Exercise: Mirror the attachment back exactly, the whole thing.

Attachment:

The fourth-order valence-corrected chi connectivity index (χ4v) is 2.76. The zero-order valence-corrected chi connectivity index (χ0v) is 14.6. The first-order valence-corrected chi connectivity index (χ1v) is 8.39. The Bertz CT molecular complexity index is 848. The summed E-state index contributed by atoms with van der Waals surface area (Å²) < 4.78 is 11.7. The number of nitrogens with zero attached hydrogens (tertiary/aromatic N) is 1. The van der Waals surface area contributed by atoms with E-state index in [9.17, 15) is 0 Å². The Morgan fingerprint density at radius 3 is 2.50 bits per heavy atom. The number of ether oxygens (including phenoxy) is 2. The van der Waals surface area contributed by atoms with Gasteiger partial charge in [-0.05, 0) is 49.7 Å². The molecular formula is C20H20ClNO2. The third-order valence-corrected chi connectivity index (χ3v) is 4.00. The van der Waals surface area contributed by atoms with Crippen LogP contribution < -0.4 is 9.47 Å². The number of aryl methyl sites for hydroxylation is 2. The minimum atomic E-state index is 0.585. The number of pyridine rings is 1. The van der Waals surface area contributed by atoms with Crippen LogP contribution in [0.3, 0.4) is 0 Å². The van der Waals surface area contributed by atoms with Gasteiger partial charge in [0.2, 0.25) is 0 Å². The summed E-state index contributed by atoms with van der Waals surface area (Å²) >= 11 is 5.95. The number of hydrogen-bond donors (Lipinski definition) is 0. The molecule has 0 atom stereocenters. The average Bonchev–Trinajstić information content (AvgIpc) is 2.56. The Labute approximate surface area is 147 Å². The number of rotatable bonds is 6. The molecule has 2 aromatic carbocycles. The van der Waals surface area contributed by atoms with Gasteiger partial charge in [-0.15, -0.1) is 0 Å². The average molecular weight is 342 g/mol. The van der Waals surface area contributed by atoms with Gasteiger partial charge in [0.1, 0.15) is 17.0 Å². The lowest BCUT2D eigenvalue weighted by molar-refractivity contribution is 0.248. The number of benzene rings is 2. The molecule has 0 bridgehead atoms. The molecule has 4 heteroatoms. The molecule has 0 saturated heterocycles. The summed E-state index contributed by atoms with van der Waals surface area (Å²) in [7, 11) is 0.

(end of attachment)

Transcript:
The fourth-order valence-corrected chi connectivity index (χ4v) is 2.76. The zero-order valence-corrected chi connectivity index (χ0v) is 14.6. The first-order valence-corrected chi connectivity index (χ1v) is 8.39. The Bertz CT molecular complexity index is 848. The summed E-state index contributed by atoms with van der Waals surface area (Å²) < 4.78 is 11.7. The number of nitrogens with zero attached hydrogens (tertiary/aromatic N) is 1. The van der Waals surface area contributed by atoms with E-state index in [9.17, 15) is 0 Å². The Morgan fingerprint density at radius 3 is 2.50 bits per heavy atom. The number of ether oxygens (including phenoxy) is 2. The van der Waals surface area contributed by atoms with Gasteiger partial charge in [-0.05, 0) is 49.7 Å². The molecular formula is C20H20ClNO2. The third-order valence-corrected chi connectivity index (χ3v) is 4.00. The van der Waals surface area contributed by atoms with Crippen LogP contribution < -0.4 is 9.47 Å². The number of aryl methyl sites for hydroxylation is 2. The minimum atomic E-state index is 0.585. The number of pyridine rings is 1. The van der Waals surface area contributed by atoms with Crippen LogP contribution in [0.3, 0.4) is 0 Å². The van der Waals surface area contributed by atoms with Gasteiger partial charge in [0.2, 0.25) is 0 Å². The summed E-state index contributed by atoms with van der Waals surface area (Å²) >= 11 is 5.95. The number of hydrogen-bond donors (Lipinski definition) is 0. The molecule has 0 atom stereocenters. The average Bonchev–Trinajstić information content (AvgIpc) is 2.56. The Labute approximate surface area is 147 Å². The number of rotatable bonds is 6. The molecule has 2 aromatic carbocycles. The van der Waals surface area contributed by atoms with Gasteiger partial charge in [-0.15, -0.1) is 0 Å². The average molecular weight is 342 g/mol. The van der Waals surface area contributed by atoms with Gasteiger partial charge in [0.1, 0.15) is 17.0 Å². The lowest BCUT2D eigenvalue weighted by molar-refractivity contribution is 0.248. The number of benzene rings is 2. The molecule has 0 bridgehead atoms. The molecule has 4 heteroatoms. The molecule has 0 saturated heterocycles. The summed E-state index contributed by atoms with van der Waals surface area (Å²) in [7, 11) is 0.